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Who is considered the foremost polisher in Japan?

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Who has had polishing services done in Japan by a named togoshi?

Who do the Japanese recognise as the big names and what periods of swords do they excel at?

 

Thank you

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You can probably generate a list of togishi who polish juto & above, but I doubt you'll find a "foremost" individual.

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Saito: Foremost polisher for Soshu work, this is where Masamune and top work by his students should go. Also highly skilled in Hitatsura work. 

Dodo: Excellent with Bizen masterpieces, top sashikomi artist, very well suited for swords with Choji. 

 

These polishers, especially the top one, will not take just any sword and will need an introduction by someone in the milieu who can vouch for you. You give the sword, you wait, and one day you get the sword back and a bill. And if the sword isn't up to their standards, or you've shown yourself to be insensitive to Japanese norms ("Can you polish this Shimada tanto?" "Can I get a discount because the existing polish is still ok? How about we make the polish this way. I just want hadori work, please. It's been two years, where is my sword?"), you probably will wait five years or more or get your sword back without work done. Add to that, you will need an intermediary to navigate these delicate social waters, who will be risking his own standing within Japanese society by vouching for you.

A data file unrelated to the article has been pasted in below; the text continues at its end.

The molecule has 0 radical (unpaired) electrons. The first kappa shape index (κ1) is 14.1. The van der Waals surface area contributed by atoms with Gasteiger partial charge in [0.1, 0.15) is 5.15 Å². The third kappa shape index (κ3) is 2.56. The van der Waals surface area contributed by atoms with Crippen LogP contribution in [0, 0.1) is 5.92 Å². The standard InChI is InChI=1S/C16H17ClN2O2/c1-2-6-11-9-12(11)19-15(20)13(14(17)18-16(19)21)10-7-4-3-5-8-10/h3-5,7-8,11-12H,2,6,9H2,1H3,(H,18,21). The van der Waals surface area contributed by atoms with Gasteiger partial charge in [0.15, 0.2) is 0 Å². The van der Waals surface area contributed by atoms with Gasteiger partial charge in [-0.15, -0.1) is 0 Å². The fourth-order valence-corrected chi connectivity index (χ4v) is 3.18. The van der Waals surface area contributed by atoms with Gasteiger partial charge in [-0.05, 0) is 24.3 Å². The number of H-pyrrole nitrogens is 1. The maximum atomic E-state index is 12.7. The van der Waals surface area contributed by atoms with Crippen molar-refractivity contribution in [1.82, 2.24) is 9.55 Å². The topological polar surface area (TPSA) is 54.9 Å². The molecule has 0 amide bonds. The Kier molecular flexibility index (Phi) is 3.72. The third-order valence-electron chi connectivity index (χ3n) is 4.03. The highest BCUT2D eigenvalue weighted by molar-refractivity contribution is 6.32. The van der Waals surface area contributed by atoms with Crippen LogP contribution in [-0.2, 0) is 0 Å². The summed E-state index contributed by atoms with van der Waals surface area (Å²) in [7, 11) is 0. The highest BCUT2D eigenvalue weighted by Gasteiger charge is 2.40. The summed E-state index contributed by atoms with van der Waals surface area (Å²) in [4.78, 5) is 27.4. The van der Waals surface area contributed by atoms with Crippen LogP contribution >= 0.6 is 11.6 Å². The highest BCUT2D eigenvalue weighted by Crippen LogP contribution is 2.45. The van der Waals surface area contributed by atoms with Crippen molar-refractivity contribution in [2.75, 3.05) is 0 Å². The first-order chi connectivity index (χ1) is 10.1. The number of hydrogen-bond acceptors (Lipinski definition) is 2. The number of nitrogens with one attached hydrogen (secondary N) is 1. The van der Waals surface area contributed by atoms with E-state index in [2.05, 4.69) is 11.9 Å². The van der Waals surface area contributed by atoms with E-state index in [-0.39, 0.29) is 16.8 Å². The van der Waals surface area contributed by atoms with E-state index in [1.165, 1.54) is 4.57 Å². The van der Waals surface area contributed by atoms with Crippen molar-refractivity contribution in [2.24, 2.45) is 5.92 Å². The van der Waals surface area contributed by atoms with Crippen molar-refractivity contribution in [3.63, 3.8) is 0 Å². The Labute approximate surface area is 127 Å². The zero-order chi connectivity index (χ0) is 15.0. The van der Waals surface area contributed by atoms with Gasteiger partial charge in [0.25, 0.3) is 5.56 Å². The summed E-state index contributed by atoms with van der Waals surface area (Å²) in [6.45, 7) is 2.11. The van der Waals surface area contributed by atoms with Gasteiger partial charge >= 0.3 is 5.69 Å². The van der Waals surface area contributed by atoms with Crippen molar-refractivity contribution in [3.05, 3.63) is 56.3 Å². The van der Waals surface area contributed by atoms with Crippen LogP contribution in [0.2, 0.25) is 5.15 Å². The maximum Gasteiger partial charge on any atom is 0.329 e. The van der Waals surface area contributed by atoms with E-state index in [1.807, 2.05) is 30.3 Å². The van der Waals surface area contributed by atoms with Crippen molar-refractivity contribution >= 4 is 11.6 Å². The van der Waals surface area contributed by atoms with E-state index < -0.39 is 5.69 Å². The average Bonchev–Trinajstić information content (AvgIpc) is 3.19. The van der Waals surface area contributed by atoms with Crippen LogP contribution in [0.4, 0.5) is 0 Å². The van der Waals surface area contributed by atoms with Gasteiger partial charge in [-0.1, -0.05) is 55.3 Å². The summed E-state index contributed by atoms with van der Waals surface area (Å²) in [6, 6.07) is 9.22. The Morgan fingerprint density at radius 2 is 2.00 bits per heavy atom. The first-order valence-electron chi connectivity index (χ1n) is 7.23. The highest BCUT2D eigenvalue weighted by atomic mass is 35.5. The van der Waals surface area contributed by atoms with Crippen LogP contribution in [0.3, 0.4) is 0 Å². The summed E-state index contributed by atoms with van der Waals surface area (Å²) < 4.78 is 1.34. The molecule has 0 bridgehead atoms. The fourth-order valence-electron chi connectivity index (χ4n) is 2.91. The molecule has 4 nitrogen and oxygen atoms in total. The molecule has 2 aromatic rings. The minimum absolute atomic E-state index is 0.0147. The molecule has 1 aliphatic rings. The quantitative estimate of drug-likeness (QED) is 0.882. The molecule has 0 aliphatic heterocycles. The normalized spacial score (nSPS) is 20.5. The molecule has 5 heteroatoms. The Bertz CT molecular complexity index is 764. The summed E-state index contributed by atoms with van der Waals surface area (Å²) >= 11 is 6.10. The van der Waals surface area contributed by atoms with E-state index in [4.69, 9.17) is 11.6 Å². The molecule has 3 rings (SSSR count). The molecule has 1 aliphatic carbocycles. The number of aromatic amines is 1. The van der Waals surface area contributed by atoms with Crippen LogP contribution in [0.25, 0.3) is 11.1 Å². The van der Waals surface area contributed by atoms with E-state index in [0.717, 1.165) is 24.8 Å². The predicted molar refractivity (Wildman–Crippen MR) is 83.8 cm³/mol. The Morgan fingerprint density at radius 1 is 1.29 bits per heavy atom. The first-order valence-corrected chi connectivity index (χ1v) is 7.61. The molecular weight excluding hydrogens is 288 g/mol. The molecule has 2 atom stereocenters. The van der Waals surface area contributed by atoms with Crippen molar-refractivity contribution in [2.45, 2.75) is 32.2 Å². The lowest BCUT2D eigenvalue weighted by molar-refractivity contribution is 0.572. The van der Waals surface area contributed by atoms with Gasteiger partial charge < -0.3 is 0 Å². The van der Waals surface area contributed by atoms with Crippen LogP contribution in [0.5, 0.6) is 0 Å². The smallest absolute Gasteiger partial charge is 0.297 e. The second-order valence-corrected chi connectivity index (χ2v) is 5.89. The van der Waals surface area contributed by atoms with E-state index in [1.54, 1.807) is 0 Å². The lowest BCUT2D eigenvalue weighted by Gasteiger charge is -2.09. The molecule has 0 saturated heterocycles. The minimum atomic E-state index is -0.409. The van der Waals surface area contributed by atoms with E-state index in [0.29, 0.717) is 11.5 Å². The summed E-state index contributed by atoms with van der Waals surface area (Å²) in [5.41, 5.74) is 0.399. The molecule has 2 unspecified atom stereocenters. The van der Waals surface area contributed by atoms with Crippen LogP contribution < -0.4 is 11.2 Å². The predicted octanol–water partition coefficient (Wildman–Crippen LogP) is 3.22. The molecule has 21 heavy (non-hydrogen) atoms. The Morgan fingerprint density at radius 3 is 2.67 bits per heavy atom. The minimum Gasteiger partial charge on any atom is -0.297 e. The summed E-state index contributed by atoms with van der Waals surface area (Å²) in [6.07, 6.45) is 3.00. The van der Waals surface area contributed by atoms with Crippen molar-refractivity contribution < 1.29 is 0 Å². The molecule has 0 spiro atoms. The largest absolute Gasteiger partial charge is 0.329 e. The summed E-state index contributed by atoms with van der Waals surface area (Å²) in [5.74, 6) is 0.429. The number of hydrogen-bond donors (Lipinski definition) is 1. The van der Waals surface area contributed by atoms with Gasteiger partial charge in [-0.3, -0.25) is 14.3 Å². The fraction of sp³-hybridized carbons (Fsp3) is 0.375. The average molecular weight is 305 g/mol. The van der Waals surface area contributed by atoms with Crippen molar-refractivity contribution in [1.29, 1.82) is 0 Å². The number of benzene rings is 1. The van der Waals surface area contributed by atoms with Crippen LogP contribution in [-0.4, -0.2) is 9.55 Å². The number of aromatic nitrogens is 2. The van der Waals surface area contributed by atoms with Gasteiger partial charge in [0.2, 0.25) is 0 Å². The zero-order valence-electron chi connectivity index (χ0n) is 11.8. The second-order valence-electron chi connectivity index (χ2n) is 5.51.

As a more local and less cryptic alternative, I wholeheartedly recommend Ted Tenold as probably the best outside Japan. His abilities are recognized by Japanese experts who comment positively on the quality of his polish on fine swords.

 

These are just broad recommendations, and this topic is vast and deserves an in-depth analysis by someone with in the milieu.

 

The best route is always to ask Tanobe-Sensei what polisher he recommends for the job. 

 

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I have no access to Tanobe Sensei.

Paul Martin doesn't I'm told.

I have a hitatsura hamon sword that I need done if Ted is my best ”insensitive” option then that's probably where I'll go.

Afraid a five year wait for me is sadly undesirable.

I'll talk to Ted.

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The reality is there are so many polishers in Japan.... Saito san,  Abe san, Mishina san, Fujishiro san, Honami, Dodo san, etc - all mukansa. Then you have their deshi. 

Sasaki san is another mukansa with top work.

Ikeda san, Mizuta san,  Usuki san, Tsuyoshi san, etc etc etc the list goes on and on.


Paul Martin has access to many Japanese polishers - he facilitated a sword of mine being polished by Ono san. Why don’t you ask him?

I have had a different sword polished by Dodo san. I have had one by Sei san.. They were all good. Admittedly none of those was hitatsura.